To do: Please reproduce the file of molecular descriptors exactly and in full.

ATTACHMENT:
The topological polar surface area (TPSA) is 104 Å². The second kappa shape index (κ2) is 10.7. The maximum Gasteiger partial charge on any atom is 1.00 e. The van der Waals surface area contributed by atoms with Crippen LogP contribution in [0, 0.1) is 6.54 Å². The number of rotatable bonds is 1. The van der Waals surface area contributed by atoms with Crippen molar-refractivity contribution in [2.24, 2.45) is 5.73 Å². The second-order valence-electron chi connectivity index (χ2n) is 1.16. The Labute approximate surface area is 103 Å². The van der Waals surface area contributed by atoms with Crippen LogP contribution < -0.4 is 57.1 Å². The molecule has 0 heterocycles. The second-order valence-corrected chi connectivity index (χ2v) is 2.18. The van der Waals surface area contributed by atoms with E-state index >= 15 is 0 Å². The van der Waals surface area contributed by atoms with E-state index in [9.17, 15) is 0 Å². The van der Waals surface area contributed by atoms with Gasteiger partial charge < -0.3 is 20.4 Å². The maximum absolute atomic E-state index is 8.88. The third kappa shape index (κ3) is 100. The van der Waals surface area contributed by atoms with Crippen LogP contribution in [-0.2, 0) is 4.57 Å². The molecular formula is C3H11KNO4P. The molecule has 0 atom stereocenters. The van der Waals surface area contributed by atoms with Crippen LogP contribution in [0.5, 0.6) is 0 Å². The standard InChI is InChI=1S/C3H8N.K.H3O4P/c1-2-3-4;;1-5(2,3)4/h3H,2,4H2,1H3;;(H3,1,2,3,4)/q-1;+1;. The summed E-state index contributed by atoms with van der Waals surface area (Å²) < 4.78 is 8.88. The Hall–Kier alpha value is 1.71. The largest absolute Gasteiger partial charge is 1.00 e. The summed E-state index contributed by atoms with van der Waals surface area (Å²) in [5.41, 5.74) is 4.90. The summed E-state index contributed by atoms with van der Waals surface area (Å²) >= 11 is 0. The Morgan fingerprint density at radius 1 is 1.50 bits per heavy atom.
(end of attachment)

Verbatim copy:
The topological polar surface area (TPSA) is 104 Å². The second kappa shape index (κ2) is 10.7. The maximum Gasteiger partial charge on any atom is 1.00 e. The van der Waals surface area contributed by atoms with Crippen LogP contribution in [0, 0.1) is 6.54 Å². The number of rotatable bonds is 1. The van der Waals surface area contributed by atoms with Crippen molar-refractivity contribution in [2.24, 2.45) is 5.73 Å². The second-order valence-electron chi connectivity index (χ2n) is 1.16. The Labute approximate surface area is 103 Å². The van der Waals surface area contributed by atoms with Crippen LogP contribution < -0.4 is 57.1 Å². The molecule has 0 heterocycles. The second-order valence-corrected chi connectivity index (χ2v) is 2.18. The van der Waals surface area contributed by atoms with E-state index >= 15 is 0 Å². The van der Waals surface area contributed by atoms with E-state index in [9.17, 15) is 0 Å². The van der Waals surface area contributed by atoms with Gasteiger partial charge < -0.3 is 20.4 Å². The maximum absolute atomic E-state index is 8.88. The third kappa shape index (κ3) is 100. The van der Waals surface area contributed by atoms with Crippen LogP contribution in [-0.2, 0) is 4.57 Å². The molecular formula is C3H11KNO4P. The molecule has 0 atom stereocenters. The van der Waals surface area contributed by atoms with Crippen LogP contribution in [0.5, 0.6) is 0 Å². The standard InChI is InChI=1S/C3H8N.K.H3O4P/c1-2-3-4;;1-5(2,3)4/h3H,2,4H2,1H3;;(H3,1,2,3,4)/q-1;+1;. The summed E-state index contributed by atoms with van der Waals surface area (Å²) < 4.78 is 8.88. The Hall–Kier alpha value is 1.71. The largest absolute Gasteiger partial charge is 1.00 e. The summed E-state index contributed by atoms with van der Waals surface area (Å²) in [5.41, 5.74) is 4.90. The summed E-state index contributed by atoms with van der Waals surface area (Å²) >= 11 is 0. The Morgan fingerprint density at radius 1 is 1.50 bits per heavy atom.